Your Thursday Daily News Digest

by Neal Rogers

November 24, 2016

In today’s CyclingTips Daily News Digest: Chaves to start season at Tour Down Under; One Pro Cycling loses sponsor and Pro Continental status; Brajkovic signs with Bahrain Merida; Wanty-Groupe Gobert signs Lieuwe Westra; Astana unveils 2017 jersey and Argon 18 bikes; Sagan eyes Roubaix victory, hints that he could retire in ‘three, four, five, six years’; CyclingTips Podcast: David Walsh on Armstrong, Team Sky, Chris Froome and Bradley Wiggins’ TUEs; Etixx-QuickStep staff wraps up two-day team building exercises; Video: Trailer for Cyclocross World Cup in Zeven, Germany

Sagan eyes Roubaix victory, hints that he could retire in ‘three, four, five, six years’

by Neal Rogers

World champion Peter Sagan is still only 26 — he turns 27 in January — yet the Slovakian rider has alluded to the possibility that his professional career could be over as soon as 2019. Speaking with journalists at his gran fondo charity event in Westlake Village, California, over the weekend, Sagan was asked a question about what he does to keep all the hard work of training fun for himself. In his answer, he spoke about spending time with his family, and alluded to the fact that he might be spending more time with them sooner than cycling fans would expect.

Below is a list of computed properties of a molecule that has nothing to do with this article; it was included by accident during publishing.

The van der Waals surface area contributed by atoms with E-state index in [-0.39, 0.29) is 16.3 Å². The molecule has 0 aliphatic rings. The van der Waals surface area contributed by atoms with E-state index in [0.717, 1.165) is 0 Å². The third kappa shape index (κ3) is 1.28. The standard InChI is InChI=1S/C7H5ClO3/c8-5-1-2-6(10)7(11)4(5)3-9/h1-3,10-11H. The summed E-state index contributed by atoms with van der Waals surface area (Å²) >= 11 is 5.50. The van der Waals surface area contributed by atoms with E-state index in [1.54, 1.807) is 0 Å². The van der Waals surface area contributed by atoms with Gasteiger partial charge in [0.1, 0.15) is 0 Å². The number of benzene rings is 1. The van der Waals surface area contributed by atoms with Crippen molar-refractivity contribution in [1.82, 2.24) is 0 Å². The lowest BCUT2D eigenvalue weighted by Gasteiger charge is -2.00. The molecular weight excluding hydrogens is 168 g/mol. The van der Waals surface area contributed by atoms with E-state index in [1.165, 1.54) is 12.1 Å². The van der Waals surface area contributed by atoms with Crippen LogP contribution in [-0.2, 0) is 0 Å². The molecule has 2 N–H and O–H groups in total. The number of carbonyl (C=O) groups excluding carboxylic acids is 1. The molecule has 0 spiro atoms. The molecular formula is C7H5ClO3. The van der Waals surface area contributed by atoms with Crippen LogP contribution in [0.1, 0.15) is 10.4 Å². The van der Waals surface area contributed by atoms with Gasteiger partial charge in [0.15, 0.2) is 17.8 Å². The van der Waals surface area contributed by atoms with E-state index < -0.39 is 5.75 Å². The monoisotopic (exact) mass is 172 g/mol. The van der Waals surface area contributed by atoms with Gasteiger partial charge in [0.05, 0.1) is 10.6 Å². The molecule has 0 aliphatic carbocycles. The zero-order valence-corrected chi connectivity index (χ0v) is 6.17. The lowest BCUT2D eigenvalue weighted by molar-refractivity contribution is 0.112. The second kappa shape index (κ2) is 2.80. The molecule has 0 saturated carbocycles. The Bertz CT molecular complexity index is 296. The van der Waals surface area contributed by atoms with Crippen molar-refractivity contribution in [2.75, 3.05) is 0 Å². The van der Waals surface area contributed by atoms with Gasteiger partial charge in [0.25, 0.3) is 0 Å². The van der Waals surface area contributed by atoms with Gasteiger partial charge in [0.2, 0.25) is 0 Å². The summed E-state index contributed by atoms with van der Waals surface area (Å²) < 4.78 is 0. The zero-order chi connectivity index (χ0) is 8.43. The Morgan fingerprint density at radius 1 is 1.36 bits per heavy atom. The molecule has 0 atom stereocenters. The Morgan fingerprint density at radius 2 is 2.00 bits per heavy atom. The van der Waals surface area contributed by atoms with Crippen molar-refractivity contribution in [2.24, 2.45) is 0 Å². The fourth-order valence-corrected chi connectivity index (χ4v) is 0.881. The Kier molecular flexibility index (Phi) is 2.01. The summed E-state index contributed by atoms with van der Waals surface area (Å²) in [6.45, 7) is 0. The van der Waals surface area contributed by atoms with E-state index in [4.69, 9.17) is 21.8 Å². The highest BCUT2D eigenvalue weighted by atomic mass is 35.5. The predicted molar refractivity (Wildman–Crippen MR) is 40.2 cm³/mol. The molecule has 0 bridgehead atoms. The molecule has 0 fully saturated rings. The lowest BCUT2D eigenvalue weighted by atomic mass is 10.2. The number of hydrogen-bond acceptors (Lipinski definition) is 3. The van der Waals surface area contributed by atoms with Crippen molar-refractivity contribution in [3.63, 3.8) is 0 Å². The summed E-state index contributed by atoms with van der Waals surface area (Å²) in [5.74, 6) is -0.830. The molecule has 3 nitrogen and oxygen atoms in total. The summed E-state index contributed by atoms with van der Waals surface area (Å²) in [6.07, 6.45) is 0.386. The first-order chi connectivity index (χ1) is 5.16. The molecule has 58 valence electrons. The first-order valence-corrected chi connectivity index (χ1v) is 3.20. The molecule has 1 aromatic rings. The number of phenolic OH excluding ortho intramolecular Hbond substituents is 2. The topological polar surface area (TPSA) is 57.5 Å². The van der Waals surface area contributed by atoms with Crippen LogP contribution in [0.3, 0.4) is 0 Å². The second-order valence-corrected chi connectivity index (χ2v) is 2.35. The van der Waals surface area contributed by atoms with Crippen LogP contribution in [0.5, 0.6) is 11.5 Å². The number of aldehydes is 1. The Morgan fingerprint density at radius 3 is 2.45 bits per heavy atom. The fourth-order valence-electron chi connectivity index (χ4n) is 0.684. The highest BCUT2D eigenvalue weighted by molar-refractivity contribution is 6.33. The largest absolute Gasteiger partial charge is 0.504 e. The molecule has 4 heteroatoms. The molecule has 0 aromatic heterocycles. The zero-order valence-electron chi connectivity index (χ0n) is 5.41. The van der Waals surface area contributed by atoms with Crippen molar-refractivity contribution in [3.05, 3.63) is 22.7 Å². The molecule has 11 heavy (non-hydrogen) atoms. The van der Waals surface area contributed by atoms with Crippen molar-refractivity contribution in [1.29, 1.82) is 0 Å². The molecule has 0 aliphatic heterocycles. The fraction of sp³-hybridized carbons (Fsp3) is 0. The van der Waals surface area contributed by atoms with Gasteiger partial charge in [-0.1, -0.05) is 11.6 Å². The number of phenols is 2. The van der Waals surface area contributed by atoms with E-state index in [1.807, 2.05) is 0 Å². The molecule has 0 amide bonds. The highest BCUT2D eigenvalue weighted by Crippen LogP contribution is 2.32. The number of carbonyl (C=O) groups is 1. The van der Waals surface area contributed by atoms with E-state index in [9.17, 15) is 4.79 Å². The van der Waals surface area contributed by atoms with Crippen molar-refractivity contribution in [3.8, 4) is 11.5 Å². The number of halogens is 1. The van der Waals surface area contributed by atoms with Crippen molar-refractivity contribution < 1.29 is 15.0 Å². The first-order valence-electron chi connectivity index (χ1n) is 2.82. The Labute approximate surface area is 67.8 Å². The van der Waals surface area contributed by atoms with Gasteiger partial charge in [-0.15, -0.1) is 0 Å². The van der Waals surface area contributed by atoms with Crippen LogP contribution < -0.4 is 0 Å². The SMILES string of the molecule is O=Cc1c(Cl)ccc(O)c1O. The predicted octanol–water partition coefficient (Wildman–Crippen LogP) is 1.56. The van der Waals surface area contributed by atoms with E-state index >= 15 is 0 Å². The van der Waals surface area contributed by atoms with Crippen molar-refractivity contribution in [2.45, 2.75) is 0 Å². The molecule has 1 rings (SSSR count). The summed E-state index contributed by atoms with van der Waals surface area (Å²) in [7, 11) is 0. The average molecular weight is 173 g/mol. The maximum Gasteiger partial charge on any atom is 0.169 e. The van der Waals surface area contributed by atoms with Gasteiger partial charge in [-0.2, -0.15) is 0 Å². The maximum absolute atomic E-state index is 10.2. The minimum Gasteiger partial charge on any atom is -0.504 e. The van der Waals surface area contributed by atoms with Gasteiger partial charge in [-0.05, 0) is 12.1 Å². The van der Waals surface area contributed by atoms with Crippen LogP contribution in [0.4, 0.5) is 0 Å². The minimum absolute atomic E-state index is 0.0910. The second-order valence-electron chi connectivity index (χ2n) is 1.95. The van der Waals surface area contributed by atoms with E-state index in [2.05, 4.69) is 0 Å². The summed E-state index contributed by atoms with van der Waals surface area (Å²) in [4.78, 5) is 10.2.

“To have fun, I like to be with Kate, to be with my family from Slovakia, my mother, father, sister, and brothers. It’s very nice to spend time with them. I’ll be doing my job for another three, four, five, six years. I don’t know for how many. And then, that’s it. Then I’ll have more time for everything else that I want.”

While far from a declarative statement, Sagan’s words come as a surprise, given his age and star power. And while retiring in six years from now — at age 32, nearly 33 — would be young by most measures, it would also be after a 13-year pro career.

Prompted to elaborate on his stated three-to-six-year timeframe, Sagan was philosophical. “Nobody knows,” he said. “This is life. One day it is good, the next day it is bad. One day you are winning the Tour de France, another day you’re at home.”

Asked which races are most important for him to win before he retires, Sagan pointed to Paris-Roubaix, saying “From the start of the season, [the focus] is the classics. Whatever I win, I will be happy. Roubaix… because I won Flanders, if I can win another Flanders, I will be happy. If I could win Roubaix, I would also be happy, because I’ve never won Roubaix.” Sagan’s best result at Roubaix is sixth, in 2014.

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